This week’s Torah parshah, as you can tell from the title, is Ha’azinu, or Deuteronomy 32:1-52. This is Moses’ final speech to the Israelites before he ascends Mount Nebo to die. It is traditionally associated with Yom Kippur and read somewhere very close to it (when exactly depends on the year). The reasons for this association should become obvious as we continue.
In the parshah, Moses describes how, even in the Promised Land, the Israelites will continue to be idolatrous, thus disobeying their deity and bringing divine wrath upon themselves. From what I have already discussed in past blogs about the history of the Torah’s composition, clearly the exiled Israelites in Babylonian sought reasons for that exile; in traditional Isrealite fashion, they made sense of their current circumstances by reasoning whose disobedience was to blame.
Continue reading “Ha’azinu and Models of the Divine by Ivy Helman.”
In my last blog post, I explained what we lost when the Israelites became monotheists. That post looked at the move to monotheism from a more historical, feminist perspective. In this post, I want to understand monotheism from a more modern, feminist lens. Using the Shema as a starting point for modern Jewish monotheistic thinking, my question is: how do we honor the deity based on who we understand that deity to be? In my opinion, Jewish monotheism requires we honor G-d by moving away from one-sided gendered depictions of the deity and think about how we act in light of the interconnectedness of life.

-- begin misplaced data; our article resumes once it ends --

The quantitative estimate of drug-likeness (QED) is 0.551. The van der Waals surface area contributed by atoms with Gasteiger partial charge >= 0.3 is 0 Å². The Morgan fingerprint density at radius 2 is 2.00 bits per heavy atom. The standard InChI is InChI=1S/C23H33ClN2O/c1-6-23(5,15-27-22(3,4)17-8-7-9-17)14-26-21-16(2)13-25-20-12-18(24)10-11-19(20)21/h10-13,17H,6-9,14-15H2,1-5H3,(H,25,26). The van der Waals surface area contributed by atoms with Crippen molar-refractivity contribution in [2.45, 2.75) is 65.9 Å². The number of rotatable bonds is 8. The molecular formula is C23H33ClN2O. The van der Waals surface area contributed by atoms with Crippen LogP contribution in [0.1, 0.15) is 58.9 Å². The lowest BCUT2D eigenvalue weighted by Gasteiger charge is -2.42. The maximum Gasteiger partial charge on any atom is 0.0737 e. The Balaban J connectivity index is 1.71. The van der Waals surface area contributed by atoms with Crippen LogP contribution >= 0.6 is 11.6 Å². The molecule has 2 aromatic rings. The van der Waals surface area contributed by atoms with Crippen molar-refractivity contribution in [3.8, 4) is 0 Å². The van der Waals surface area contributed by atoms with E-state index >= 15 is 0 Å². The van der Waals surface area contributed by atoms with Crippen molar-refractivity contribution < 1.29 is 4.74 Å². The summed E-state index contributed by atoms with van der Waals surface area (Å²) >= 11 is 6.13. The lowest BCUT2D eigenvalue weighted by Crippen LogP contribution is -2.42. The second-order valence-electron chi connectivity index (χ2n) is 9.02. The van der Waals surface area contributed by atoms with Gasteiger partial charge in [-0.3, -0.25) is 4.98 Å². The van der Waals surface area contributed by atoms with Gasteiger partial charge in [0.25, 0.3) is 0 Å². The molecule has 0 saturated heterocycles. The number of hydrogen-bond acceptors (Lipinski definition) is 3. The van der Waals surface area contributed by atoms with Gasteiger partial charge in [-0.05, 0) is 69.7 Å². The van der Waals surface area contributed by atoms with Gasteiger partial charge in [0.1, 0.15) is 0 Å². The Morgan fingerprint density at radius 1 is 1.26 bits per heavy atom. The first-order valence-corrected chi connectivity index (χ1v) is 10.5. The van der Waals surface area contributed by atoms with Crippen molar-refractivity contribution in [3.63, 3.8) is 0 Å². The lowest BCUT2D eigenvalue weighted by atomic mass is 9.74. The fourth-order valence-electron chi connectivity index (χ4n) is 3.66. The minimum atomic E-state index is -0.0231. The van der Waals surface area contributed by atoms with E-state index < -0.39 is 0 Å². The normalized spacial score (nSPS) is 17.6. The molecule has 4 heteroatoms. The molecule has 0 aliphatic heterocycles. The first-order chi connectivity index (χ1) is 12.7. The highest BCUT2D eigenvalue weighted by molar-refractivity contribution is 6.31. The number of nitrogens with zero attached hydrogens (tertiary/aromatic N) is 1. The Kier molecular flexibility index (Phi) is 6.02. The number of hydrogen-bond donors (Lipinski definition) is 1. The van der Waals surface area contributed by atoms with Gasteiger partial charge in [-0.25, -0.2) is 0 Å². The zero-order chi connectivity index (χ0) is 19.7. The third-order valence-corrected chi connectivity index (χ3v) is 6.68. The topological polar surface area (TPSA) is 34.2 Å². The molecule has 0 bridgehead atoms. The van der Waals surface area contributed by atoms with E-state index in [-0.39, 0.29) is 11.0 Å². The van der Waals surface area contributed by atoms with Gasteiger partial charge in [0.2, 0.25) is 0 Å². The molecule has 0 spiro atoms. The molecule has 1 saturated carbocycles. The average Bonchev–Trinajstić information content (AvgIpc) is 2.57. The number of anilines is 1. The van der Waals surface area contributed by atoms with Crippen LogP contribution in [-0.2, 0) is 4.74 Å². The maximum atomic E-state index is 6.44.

Judaism highlights the Shema as the description of the divine. It reads, “Hear, O Israel! The L-rd is Our G-d, The L-rd is One!,” (Deut. 6:4). The key aspect of this verse is twofold. First, we have a relationship with the deity hence the description of the deity as “our,” and, second, this deity is one.
Oneness used to imply that no other deities count, and perhaps also that no other deities literally exist. For example, if one were to read the Torah, one would understand the deity differently. On the one hand, the deity is one of many possible deities one could worship. On the other, it is quite clear that no matter what the deity is called, there is one specific deity that chose to help the Israelites. In the Torah, the divine is always referred to as he, using only masculine pronouns for the deity. In addition, he is often called king, lord, and master. G-d is depicted as powerful, wrathful, jealous, and even scary. Continue reading “Monotheism and the Shema: Lessons on Oneness and Unity by Ivy Helman”